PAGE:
The American Health Care Act requires that insurance companies abide by several regulations, which have had the effect of either driving up insurance costs for everyone or forcing companies out of the market.
- Obamacare contains two related mandates: 1) the mandate on insurance companies that they must cover pre-existing conditions; and 2) the mandate on individuals that they must carry government-dictated “essential, minimum” coverage. The two mandates are related because the guarantee that insurance companies will issue coverage to all, regardless of their health status, requires them to raise premium prices to the point that healthy individuals would simply opt not to pay for health insurance until the moment they needed it. The individual mandate was designed to offset this problem for insurance companies, by requiring healthy individuals to be in the insurance market continuously.
- The individual mandate is an affront to individual liberty and economic freedom and represents the biggest change in the relationship between the federal government and the individual in our nation’s history. Tea Party Patriots has opposed the individual mandate since before Obamacare was passed.
- Obamacare contains a second mandate on insurance companies, called “Community Rating.” Community Rating ends the insurance companies’ previous practice of assessing an individual policy-holder’s risk levels in determining the pricing of the premium, and replaces it with a requirement to offer policies within a certain geographic territory at the same price to all persons within certain age ranges. Under Obamacare, the cost of the most generous policy for older policy-holders can be no more than three times the price charged for the most generous policy for younger policy-holders. This has the effect of raising prices significantly for younger policy-holders.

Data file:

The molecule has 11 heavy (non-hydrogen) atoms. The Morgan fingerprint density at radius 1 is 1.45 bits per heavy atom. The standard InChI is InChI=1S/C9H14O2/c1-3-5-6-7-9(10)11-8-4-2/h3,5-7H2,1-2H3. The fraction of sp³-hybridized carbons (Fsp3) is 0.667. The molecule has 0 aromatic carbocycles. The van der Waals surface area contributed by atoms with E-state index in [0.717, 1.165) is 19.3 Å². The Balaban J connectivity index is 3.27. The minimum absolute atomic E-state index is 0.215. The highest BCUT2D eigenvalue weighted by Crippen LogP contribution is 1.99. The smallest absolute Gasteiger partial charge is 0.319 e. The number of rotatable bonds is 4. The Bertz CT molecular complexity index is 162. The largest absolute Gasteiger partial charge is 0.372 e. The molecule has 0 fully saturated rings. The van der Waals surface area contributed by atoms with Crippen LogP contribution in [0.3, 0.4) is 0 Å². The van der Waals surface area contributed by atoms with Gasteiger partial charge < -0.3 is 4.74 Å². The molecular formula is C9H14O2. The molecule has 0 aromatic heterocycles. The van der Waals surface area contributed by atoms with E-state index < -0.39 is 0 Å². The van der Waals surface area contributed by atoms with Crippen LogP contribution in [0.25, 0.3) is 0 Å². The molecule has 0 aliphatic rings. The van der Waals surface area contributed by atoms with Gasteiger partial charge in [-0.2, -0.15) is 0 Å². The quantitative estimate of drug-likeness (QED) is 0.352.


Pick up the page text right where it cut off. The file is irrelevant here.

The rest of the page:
- Obamacare contains a third mandate on insurance companies, called “Essential Health Benefits.” Every policy sold must contain coverage for 10 benefit categories, including emergency services, maternity and newborn care, mental health and substance abuse disorder services, and pediatric services, among others, whether the policy-holder wishes to include such benefits in the policy or not.
- These three mandates on insurance companies – “Guaranteed Issue,” “Community Rating,” and “Essential Health Benefits” – are the main reasons insurance premiums have spiked since the enactment of Obamacare.
- The American Health Care Act, the GOP-led healthcare bill, continues Obamacare’s mandate that insurance companies cover people with pre-existing conditions, regardless of their health insurance coverage in the past. The AHCA leaves the Essential Health Benefits requirement untouched. The AHCA also leaves in place Community Rating, but liberalizes the age ratio from its current 3:1 to 5:1.
- Because the AHCA leaves these three insurance company mandates intact, for the most part, it will do little to address the biggest concern most people have regarding their health insurance – skyrocketing premium prices.
- The American Health Care Act ostensibly eliminates the individual mandate, but it replaces the individual mandate with a new onerous regulation, requiring health insurance companies to charge 30% more for premiums for a year for those who allow their insurance coverage to lapse more than 63 days.
- The pre-existing condition mandate on health insurance companies means that, once again, we have a health care bill that allows heavy-handed government directives, rather than the free market, to determine coverage.
- The American Health Care Act misses an important opportunity to introduce market-savvy reforms, and instead clings to many of the worst aspects of Obamacare – including the regulations on the insurance industry, which will, necessarily, harm all Americans.
American Health Care Act One Pagers
American Health Care Act Summary
American Health Care Act Insurance Company Mandates
American Health Care Act Medicaid Expansion
American Health Care Act Advanceable, Refundable Tax Credits
American Health Care Act: Overriding the Senate Parliamentarian